Lato Milk launches “Project Prosperity” to triple farmer’s income

by Business Times
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Lato Milk, the leading dairy processor in Uganda, has launched a new initiative called “Project Prosperity”.

Having spent over a decade in the region as a dairy processor, Lato has a wide range of dairy products to supply and works closely with smallholder dairy farmers – over 10,000 in Uganda and 5,000 in Kenya.

The average milk production of cattle in Uganda is about 5-6 liters per day, whereas cows in more advanced nations like New Zealand and the Netherlands can produce 20 liters or more.


The lost opportunity in Uganda’s dairy industry is concerning since farmers lose up to 15,000 Ugandan shillings per cow per day. Improved yields would bring prosperity to farming families, create more interest in farming for future generations and triple their income.

Lato is uniquely positioned to connect international organizations with resources and the intent to share them with smallholder dairy farmers who lack the tools and expertise to approach them.

ALSO READ: Ugandan Milk at the mercy of Kenyan politics

According to Amit SagarCEO of Pearl Daily Farms, milk consumption is growing and effectively there’s a huge demand with Uganda as the largest exporter of milk in the continent.

“The markets are growing and we need to increase capacity. And that’s why we’re also now building a new factory to increase the capacity. So, we’ll now double our capacity in the next one year so that we can cater to this growing demand. So, when we started the factory, the average price of milk was around 400 shillings a litre,” he said.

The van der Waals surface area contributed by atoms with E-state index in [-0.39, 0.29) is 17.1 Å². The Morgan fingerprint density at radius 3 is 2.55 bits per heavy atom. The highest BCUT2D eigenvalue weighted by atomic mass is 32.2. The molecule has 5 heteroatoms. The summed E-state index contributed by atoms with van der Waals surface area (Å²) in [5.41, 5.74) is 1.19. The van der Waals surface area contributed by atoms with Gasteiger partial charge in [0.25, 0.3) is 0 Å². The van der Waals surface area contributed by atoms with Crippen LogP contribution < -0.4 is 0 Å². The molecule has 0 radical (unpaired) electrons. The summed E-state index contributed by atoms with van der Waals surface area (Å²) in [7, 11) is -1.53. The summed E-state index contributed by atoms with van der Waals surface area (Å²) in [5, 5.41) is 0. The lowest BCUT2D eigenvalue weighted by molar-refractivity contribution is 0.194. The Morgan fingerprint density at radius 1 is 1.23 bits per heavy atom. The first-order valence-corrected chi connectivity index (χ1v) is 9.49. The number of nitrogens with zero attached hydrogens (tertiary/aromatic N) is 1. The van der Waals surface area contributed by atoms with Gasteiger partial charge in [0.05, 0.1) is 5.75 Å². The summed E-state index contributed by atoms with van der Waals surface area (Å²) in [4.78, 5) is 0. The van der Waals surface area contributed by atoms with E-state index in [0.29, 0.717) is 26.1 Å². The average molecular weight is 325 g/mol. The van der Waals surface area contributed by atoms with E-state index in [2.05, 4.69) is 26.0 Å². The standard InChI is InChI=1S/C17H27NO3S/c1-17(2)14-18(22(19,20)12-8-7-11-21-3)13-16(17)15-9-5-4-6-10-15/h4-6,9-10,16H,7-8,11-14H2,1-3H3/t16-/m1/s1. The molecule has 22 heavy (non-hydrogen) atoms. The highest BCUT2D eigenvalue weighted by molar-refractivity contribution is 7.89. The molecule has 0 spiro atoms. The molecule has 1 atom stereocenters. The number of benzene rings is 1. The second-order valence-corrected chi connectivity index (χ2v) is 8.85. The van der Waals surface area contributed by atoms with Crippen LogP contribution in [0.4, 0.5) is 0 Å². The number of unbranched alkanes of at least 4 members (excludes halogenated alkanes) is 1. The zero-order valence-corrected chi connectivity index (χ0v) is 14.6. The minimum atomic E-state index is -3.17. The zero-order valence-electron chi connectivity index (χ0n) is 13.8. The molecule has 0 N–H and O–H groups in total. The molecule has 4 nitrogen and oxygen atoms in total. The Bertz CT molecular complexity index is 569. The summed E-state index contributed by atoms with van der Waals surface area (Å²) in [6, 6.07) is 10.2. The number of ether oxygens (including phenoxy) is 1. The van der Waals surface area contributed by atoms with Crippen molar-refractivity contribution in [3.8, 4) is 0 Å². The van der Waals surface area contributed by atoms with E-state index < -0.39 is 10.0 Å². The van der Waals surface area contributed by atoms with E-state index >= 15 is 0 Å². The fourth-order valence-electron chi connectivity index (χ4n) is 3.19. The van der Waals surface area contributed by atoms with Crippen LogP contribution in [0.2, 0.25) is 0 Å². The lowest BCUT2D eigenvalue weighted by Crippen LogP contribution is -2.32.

He noted that the average price of milk for the past three years has been over 1,100 shillings a litre.

“The farmer today in Uganda gets paid three times what he used to get paid before Pearl dairy came in. That has effectively tripled the income because they’re getting more for the same litre of milk. Now what we want to do is we want to work with farmers to release the cost of production,’ said Amit.

He added, “Because we cannot keep increasing the price of milk because that means we’ve become uncompetitive when we are exporting. So now our goal that we’ve now normalized the price of milk to a fair price is to now take the cost of production down on the farm. And that’s basically why we’ve got a separate project for that.”

Project Prosperity is a gateway to deliver this connection and plans to launch an Agri-fintech platform to digitize the initiative. The platform will help identify the neediest farmers and connect them with willing institutions ready to help.

The aim of Project Prosperity is to mitigate gaps and enhance profitability for smallholder farmers, starting with the dairy industry. Lato assures that with community support, this project can be a game-changer not only for dairy farmers in Uganda and Kenya but for other farmers throughout Africa.

Jane Tayebwa, a dairy farmer who has done this all her life, says that with improved pasture, she can produce more milk, thus increasing her income.

Jane Tayebwa, a dairy farmer(PHOYO/Courtesy)

“With these cows, my income has been constant, same amount for years 20 litres for 30 years but now with this improvement of pastures, i am targeting to produce in a years, atleast 13o litres,” she said

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